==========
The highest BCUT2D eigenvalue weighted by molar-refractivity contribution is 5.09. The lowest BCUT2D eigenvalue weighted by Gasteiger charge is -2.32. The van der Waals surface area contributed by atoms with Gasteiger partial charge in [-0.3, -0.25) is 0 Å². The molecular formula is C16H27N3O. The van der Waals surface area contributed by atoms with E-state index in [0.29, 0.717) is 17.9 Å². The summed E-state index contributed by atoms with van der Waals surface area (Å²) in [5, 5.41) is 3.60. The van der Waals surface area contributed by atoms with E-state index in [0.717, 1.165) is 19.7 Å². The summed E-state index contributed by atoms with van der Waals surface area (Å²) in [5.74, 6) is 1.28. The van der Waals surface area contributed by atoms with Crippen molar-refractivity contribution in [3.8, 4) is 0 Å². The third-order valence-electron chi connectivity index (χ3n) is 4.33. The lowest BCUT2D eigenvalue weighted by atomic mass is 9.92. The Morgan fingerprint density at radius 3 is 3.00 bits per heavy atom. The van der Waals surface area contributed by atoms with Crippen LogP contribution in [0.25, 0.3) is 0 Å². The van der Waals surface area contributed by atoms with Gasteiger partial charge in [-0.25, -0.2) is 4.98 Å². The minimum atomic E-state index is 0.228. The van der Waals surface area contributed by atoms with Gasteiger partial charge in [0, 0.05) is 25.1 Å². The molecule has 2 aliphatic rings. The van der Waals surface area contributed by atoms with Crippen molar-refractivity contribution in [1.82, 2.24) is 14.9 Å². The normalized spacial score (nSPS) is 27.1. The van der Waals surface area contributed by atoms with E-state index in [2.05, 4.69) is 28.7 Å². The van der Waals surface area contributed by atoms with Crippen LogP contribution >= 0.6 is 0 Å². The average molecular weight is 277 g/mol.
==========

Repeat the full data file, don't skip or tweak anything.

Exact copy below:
The highest BCUT2D eigenvalue weighted by molar-refractivity contribution is 5.09. The lowest BCUT2D eigenvalue weighted by Gasteiger charge is -2.32. The van der Waals surface area contributed by atoms with Gasteiger partial charge in [-0.3, -0.25) is 0 Å². The molecular formula is C16H27N3O. The van der Waals surface area contributed by atoms with E-state index in [0.29, 0.717) is 17.9 Å². The summed E-state index contributed by atoms with van der Waals surface area (Å²) in [5, 5.41) is 3.60. The van der Waals surface area contributed by atoms with E-state index in [0.717, 1.165) is 19.7 Å². The summed E-state index contributed by atoms with van der Waals surface area (Å²) in [5.74, 6) is 1.28. The van der Waals surface area contributed by atoms with Crippen molar-refractivity contribution in [3.8, 4) is 0 Å². The third-order valence-electron chi connectivity index (χ3n) is 4.33. The lowest BCUT2D eigenvalue weighted by atomic mass is 9.92. The Morgan fingerprint density at radius 3 is 3.00 bits per heavy atom. The van der Waals surface area contributed by atoms with Crippen LogP contribution in [0.25, 0.3) is 0 Å². The van der Waals surface area contributed by atoms with Gasteiger partial charge in [-0.25, -0.2) is 4.98 Å². The minimum atomic E-state index is 0.228. The van der Waals surface area contributed by atoms with Gasteiger partial charge in [0, 0.05) is 25.1 Å². The molecule has 2 aliphatic rings. The van der Waals surface area contributed by atoms with Crippen molar-refractivity contribution in [1.82, 2.24) is 14.9 Å². The normalized spacial score (nSPS) is 27.1. The van der Waals surface area contributed by atoms with E-state index in [2.05, 4.69) is 28.7 Å². The van der Waals surface area contributed by atoms with Crippen LogP contribution >= 0.6 is 0 Å². The average molecular weight is 277 g/mol.